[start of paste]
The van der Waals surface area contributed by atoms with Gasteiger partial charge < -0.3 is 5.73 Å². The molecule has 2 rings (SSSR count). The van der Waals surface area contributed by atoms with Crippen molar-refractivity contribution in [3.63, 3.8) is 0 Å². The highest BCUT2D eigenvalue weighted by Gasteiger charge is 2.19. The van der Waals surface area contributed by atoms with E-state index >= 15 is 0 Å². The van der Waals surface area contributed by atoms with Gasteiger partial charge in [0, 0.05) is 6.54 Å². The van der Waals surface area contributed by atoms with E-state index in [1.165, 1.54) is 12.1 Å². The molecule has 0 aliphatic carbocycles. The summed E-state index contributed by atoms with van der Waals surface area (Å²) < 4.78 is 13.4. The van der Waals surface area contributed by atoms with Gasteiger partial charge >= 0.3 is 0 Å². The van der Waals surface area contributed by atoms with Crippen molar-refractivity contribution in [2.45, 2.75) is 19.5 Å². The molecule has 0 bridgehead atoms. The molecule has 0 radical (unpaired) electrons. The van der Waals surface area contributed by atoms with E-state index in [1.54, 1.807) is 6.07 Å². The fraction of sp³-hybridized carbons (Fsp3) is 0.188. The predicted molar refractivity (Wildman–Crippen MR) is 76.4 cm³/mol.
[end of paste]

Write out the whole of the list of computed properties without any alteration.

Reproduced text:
The van der Waals surface area contributed by atoms with Gasteiger partial charge < -0.3 is 5.73 Å². The molecule has 2 rings (SSSR count). The van der Waals surface area contributed by atoms with Crippen molar-refractivity contribution in [3.63, 3.8) is 0 Å². The highest BCUT2D eigenvalue weighted by Gasteiger charge is 2.19. The van der Waals surface area contributed by atoms with E-state index >= 15 is 0 Å². The van der Waals surface area contributed by atoms with Gasteiger partial charge in [0, 0.05) is 6.54 Å². The van der Waals surface area contributed by atoms with E-state index in [1.165, 1.54) is 12.1 Å². The molecule has 0 aliphatic carbocycles. The summed E-state index contributed by atoms with van der Waals surface area (Å²) < 4.78 is 13.4. The van der Waals surface area contributed by atoms with Gasteiger partial charge >= 0.3 is 0 Å². The van der Waals surface area contributed by atoms with Crippen molar-refractivity contribution in [2.45, 2.75) is 19.5 Å². The molecule has 0 bridgehead atoms. The molecule has 0 radical (unpaired) electrons. The van der Waals surface area contributed by atoms with E-state index in [1.54, 1.807) is 6.07 Å². The fraction of sp³-hybridized carbons (Fsp3) is 0.188. The predicted molar refractivity (Wildman–Crippen MR) is 76.4 cm³/mol.